When Alla Axelrod was a young girl growing up in the former Soviet Union, she hated piano lessons.
“What I really wanted was a bicycle,” she told NJJN in an e-mail exchange.
Fortunately for audiences in both Europe and the United States, Axelrod’s parents prevailed, and she remained at the keyboard. Now living in Matawan, she has been performing on American stages for 35 years, ever since immigrating in 1979.
Area residents will be the beneficiaries of her shift in attitude on Sunday, March 9, when Axelrod will display her talents on the Hayloft Stage at the Jewish Heritage Museum of Monmouth County in Freehold.
Axelrod’s program is titled “Movie Magic and Lyrics.” Much of the film music of the “golden age” of cinema was written by Jews, she said, and the program will feature classics, the majority by Jewish composers and lyricists, including George and Ira Gershwin, Kurt Weill, Richard Rodgers, Leonard Bernstein, and Harold Arlen. More recent selections will be by Marvin Hamlisch, Andre Previn, Burt Bacharach, Hal David, Alan Menken, and Randy Newman, among others.
Axelrod said she will also play pieces from her latest CD, Movie Magic. The first part of the concert will consist of solo piano pieces; in the second half, she will be joined by vocalists.
Axelrod said she had to overcome obstacles to get her music career into gear in the United States.
“When I came to Brooklyn, my first home over here, I quickly discovered that in America there was no real shortage of music professionals,” she said. “I could harmonize and transpose any melody in any key, but nobody was asking me to do it. That was a rude awakening.”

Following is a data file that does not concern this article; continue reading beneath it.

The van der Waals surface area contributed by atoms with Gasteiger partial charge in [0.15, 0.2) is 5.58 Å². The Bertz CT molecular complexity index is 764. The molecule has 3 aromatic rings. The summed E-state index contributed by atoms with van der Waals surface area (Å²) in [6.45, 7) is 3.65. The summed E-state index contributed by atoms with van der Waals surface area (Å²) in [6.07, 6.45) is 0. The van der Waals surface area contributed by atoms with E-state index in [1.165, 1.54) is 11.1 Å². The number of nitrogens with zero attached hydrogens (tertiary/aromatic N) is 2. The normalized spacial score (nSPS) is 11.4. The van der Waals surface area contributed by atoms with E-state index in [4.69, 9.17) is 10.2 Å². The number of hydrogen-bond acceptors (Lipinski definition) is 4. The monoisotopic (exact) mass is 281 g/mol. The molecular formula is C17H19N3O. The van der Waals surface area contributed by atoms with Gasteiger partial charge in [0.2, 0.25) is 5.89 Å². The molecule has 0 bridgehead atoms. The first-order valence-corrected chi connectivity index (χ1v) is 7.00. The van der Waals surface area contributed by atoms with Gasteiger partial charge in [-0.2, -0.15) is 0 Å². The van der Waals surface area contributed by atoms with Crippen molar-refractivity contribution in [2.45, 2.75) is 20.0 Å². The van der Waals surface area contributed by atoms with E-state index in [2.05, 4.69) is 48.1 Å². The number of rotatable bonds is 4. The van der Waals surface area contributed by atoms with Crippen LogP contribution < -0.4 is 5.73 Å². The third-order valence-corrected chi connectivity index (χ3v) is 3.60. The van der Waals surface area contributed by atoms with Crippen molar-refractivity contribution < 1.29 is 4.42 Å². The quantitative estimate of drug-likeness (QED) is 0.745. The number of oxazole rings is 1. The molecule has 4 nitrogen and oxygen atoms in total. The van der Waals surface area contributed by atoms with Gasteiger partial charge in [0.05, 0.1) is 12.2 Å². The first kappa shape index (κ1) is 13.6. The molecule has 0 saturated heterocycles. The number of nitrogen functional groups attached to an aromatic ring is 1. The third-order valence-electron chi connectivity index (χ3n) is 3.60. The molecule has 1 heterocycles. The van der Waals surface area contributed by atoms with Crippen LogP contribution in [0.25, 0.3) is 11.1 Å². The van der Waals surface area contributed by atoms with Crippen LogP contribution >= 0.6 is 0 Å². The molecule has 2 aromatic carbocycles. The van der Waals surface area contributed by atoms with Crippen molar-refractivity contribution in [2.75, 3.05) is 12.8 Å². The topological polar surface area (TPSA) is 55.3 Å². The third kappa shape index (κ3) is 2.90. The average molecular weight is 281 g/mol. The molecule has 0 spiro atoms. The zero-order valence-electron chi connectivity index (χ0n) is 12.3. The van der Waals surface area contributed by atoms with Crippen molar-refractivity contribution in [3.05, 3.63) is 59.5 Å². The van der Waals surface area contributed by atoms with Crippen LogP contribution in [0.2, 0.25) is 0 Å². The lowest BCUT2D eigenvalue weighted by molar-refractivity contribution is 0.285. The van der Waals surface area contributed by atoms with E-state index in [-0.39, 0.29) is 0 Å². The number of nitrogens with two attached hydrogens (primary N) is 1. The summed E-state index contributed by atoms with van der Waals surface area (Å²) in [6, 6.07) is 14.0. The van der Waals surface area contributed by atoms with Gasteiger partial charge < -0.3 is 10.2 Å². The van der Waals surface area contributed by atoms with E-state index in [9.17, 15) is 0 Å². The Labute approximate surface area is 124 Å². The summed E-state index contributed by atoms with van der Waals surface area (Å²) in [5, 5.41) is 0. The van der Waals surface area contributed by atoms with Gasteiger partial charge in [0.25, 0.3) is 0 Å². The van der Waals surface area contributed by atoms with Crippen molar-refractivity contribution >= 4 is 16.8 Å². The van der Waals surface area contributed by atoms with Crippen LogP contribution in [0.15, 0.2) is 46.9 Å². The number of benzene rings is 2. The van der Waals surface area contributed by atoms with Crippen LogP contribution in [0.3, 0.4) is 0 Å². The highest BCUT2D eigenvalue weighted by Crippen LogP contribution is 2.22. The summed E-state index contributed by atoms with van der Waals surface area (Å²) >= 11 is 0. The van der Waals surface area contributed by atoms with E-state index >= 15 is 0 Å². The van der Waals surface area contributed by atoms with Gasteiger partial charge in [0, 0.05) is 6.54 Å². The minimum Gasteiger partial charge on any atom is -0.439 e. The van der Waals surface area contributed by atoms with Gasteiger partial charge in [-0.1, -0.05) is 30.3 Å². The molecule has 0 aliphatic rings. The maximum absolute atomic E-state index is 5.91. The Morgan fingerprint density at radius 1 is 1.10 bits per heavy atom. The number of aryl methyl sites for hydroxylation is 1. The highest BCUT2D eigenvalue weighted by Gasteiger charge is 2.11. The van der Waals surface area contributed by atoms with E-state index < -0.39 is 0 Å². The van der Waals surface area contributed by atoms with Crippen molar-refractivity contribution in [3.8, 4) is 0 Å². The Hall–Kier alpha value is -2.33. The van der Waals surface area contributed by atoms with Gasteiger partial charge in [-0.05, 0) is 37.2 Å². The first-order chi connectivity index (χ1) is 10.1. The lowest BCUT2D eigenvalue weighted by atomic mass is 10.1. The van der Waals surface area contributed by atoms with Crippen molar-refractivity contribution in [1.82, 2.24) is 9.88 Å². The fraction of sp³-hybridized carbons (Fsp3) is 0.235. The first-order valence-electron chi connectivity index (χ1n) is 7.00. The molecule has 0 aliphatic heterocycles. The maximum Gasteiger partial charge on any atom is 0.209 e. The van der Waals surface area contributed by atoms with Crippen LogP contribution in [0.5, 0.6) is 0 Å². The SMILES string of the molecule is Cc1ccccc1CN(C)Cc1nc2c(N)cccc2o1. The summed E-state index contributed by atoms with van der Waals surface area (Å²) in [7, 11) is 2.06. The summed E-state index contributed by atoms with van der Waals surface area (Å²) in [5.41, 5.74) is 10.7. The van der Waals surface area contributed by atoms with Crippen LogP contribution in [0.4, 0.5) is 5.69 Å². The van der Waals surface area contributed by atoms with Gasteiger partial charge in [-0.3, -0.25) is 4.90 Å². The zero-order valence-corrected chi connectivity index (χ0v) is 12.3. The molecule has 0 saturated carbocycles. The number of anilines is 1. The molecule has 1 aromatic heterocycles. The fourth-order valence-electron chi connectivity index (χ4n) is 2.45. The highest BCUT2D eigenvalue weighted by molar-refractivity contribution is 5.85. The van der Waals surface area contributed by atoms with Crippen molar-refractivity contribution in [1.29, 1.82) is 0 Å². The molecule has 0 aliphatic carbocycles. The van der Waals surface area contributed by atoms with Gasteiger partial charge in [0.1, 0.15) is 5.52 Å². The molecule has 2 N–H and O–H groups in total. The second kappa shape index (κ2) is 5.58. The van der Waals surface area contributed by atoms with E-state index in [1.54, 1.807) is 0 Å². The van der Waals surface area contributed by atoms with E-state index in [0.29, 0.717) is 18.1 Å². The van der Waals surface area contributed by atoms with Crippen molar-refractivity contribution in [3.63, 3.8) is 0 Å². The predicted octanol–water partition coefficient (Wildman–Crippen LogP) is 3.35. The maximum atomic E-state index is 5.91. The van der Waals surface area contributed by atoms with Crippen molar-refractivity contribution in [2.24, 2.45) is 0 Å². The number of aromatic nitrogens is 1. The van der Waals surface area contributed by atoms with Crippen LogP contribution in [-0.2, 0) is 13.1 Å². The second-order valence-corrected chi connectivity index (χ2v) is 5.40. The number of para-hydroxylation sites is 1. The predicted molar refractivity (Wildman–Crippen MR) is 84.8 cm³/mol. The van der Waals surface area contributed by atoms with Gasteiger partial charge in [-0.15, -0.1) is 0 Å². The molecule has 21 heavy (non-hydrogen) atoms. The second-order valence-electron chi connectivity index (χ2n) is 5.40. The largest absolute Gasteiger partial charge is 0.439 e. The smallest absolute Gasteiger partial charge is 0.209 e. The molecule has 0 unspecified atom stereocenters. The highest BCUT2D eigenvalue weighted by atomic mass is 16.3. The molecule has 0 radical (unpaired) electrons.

It took her about 10 years and a succession of less-than-glamorous jobs to restart her life as a performing artist, she recalled. “I didn’t see or touch, much less have, a piano for 15 years of my life. I thought that part of me had died.” For a while, she tried her hand as a comedienne.
She has also directed over 50 productions of Broadway musicals around the tristate area.
Axelrod said she is happy to be returning to the Jewish Heritage Museum. “It’s a wonderful space and attracts a great audience — very appreciative and very sophisticated. I love how cozy it is, the great piano they have, and Michael and Gloria Berman, who do a lot of the programming, have become my great friends.
“My first concert at the museum was ‘Last of the Red Hot Yiddish Mammas,’ partly dedicated to Jewish composers and partly featuring my comedy act,” said Axelrod. “I had a lot of fun, and I think the audience did, too. I’ve played there several times since.”
“I think everything in one’s life depends on having the right mentors,” said Axelrod. “I got really lucky. From the age of eight, I was taught by wonderful music teachers, one of whom, Esther Grafman, will be in the audience during my concert at the museum. She helped me to become who I am today.”